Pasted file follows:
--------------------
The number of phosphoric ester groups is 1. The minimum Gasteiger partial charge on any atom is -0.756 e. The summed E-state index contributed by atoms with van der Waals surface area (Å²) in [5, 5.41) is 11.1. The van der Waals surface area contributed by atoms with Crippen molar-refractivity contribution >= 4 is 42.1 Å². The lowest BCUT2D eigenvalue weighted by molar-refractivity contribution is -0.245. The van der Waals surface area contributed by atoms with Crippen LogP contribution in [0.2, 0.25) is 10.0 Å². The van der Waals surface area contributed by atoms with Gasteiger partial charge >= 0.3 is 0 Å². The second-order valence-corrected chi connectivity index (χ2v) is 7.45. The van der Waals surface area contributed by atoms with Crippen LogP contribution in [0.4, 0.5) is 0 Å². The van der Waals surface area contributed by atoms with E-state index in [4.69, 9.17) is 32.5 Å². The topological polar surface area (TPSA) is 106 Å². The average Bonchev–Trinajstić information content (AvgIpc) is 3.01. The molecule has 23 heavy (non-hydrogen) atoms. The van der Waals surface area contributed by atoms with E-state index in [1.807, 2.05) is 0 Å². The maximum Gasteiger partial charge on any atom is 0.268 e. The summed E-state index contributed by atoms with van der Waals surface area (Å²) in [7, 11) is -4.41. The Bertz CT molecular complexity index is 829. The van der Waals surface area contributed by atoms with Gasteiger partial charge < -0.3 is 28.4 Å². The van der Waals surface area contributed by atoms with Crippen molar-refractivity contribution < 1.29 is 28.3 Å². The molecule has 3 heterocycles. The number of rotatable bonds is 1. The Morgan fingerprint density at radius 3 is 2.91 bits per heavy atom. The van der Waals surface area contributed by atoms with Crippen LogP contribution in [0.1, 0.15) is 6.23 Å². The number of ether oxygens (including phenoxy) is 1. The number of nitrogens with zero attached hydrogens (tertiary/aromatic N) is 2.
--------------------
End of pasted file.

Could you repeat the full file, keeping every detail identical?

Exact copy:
The number of phosphoric ester groups is 1. The minimum Gasteiger partial charge on any atom is -0.756 e. The summed E-state index contributed by atoms with van der Waals surface area (Å²) in [5, 5.41) is 11.1. The van der Waals surface area contributed by atoms with Crippen molar-refractivity contribution >= 4 is 42.1 Å². The lowest BCUT2D eigenvalue weighted by molar-refractivity contribution is -0.245. The van der Waals surface area contributed by atoms with Crippen LogP contribution in [0.2, 0.25) is 10.0 Å². The van der Waals surface area contributed by atoms with Gasteiger partial charge >= 0.3 is 0 Å². The second-order valence-corrected chi connectivity index (χ2v) is 7.45. The van der Waals surface area contributed by atoms with Crippen LogP contribution in [0.4, 0.5) is 0 Å². The van der Waals surface area contributed by atoms with E-state index in [4.69, 9.17) is 32.5 Å². The topological polar surface area (TPSA) is 106 Å². The average Bonchev–Trinajstić information content (AvgIpc) is 3.01. The molecule has 23 heavy (non-hydrogen) atoms. The van der Waals surface area contributed by atoms with E-state index in [1.807, 2.05) is 0 Å². The maximum Gasteiger partial charge on any atom is 0.268 e. The summed E-state index contributed by atoms with van der Waals surface area (Å²) in [7, 11) is -4.41. The Bertz CT molecular complexity index is 829. The van der Waals surface area contributed by atoms with Gasteiger partial charge < -0.3 is 28.4 Å². The van der Waals surface area contributed by atoms with Crippen molar-refractivity contribution < 1.29 is 28.3 Å². The molecule has 3 heterocycles. The number of rotatable bonds is 1. The Morgan fingerprint density at radius 3 is 2.91 bits per heavy atom. The van der Waals surface area contributed by atoms with Crippen LogP contribution in [0.1, 0.15) is 6.23 Å². The number of ether oxygens (including phenoxy) is 1. The number of nitrogens with zero attached hydrogens (tertiary/aromatic N) is 2.